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Pivos Aios HD Media Centre Review

Price: $99


Social networking is very much a part of everyday life, whether it be on Facebook and Twitter or, for the more visually oriented, YouTube and Flickr. Whether one chooses to partake in these forms of communication is one's own decision, but even hardware manufacturers and their authorized resellers make use of these media networks for the sheer number of people they can reach. Free stuff, discounts, and deals are some of the things that are beginning to be limited, albeit in small scale and amounts, to these media. Whether one continues to stay out of or become sucked into these media is irrelevant in the face of their popularity, and one simply cannot deny that they are immensly popular.

It comes as no surprise then, considering the popularity of social networking, that devices supporting these social media are being produced. It may be surprising, however, to learn that some are being made for the exclusive use as a social networking hub. Pivos, a new, California-based company, has introduced the Aios, which is an HTPC-sized media center/social networking hybrid device. Streaming music, movies, TV, YouTube, SHOUTcast, and Flickr are just some of the tasks for which the Aios is designed. No major components comprise the inner workings of the Aios because it's optimized to be completely dedicated to those tasks. Let's have a gander.

Closer Look:

The Aios arrives in Halloween-colored boxing. Pure coincidence I'm sure, but the timing is nearly impeccable. Upon first glance, it looks to be a pretty cool piece of equipment. Coincidentally, Pivos has gone to some lengths to tell me that it is indeed a very cool thing with its multitude of features and capabilities displayed on the box. 1080p, 7.1 surround sound, gigabit ethernet, wireless N, USB 3.0, BitTorrent support, web browsing, and file sharing are just some of the things capable with the Aios.






At the low price of only 100 USD, this could be very tempting to those thinking of setting up an HTPC room but don't care to spend so much money for a dedicated system. The Aios is certainly very attractive considering all the media it is capable of handling. Equally impressive is the fact that it can manage nearly everything from anywhere so long as it is connected, whether it be via wired or wireless networking, any of the video inputs, or even an internal hard drive. Indeed, the Aios supports, but does not include, the addition of one 3.5" bay-capable SATA hard drive. Even if the Aios is completely isolated, it can still be used to play back anything located on the hard drive. Considering the small volume of space the Aios uses and its light weight, it could easily be brought on an extended trip and used in hotel rooms with HDMI-capable displays, or with any such display for that matter. It is, without a doubt, a very versatile device.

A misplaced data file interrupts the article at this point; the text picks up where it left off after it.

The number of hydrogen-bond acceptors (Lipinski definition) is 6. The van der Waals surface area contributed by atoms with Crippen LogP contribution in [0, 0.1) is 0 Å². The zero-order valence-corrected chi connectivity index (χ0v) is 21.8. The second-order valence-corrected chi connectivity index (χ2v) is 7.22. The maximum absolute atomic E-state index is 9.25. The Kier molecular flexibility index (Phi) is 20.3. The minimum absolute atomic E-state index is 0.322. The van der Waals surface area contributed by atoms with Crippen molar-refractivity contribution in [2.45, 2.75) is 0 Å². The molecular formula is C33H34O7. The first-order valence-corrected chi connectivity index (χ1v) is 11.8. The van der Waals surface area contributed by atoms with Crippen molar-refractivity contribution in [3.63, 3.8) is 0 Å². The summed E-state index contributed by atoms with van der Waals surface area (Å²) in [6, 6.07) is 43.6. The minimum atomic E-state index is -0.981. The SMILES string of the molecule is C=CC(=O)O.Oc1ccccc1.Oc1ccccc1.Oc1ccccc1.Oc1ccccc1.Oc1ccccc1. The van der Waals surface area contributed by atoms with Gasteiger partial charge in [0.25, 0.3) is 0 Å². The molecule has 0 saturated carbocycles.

In addition to the playback of various media formats, the Aios also supports basic web browsing through a trimmed-down version of Internet Explorer. Although I would rather see something other than IE, I would not consider doing anything particularly private or personal with the Aios.  Plus, the risk is minimal if only media files are stored. The Aios also has specific applications for places such as YouTube, Flickr, and internet radio among others. The socialites among you will not be disappointed with this integration. (Un)fortunately, there are no apps specifically made for the likes of Facebook or Twitter, but rest assured - they can be accessed via the built in web browser.



Included with the Aios are a few things to make getting started a little easier: a couple of pamphlets answer any immediate setup questions, a standard A/V RCA cable to connect a DVD player or other RCA device, a USB3 interconnect for use with a computer, a remote control, and two screws to facilitate the installation of an internal storage drive. The remote itself is full-featured and contains buttons for everything. The remote is large and medium-weighted to make gripping comfortable. The included pamphlets explain the functions of the buttons should any issues arise.


  1. Introduction & Closer Look
  2. Closer Look: The Unit
  3. Closer Look: User Interface
  4. Specifications & Features
  5. Testing
  6. Conclusion
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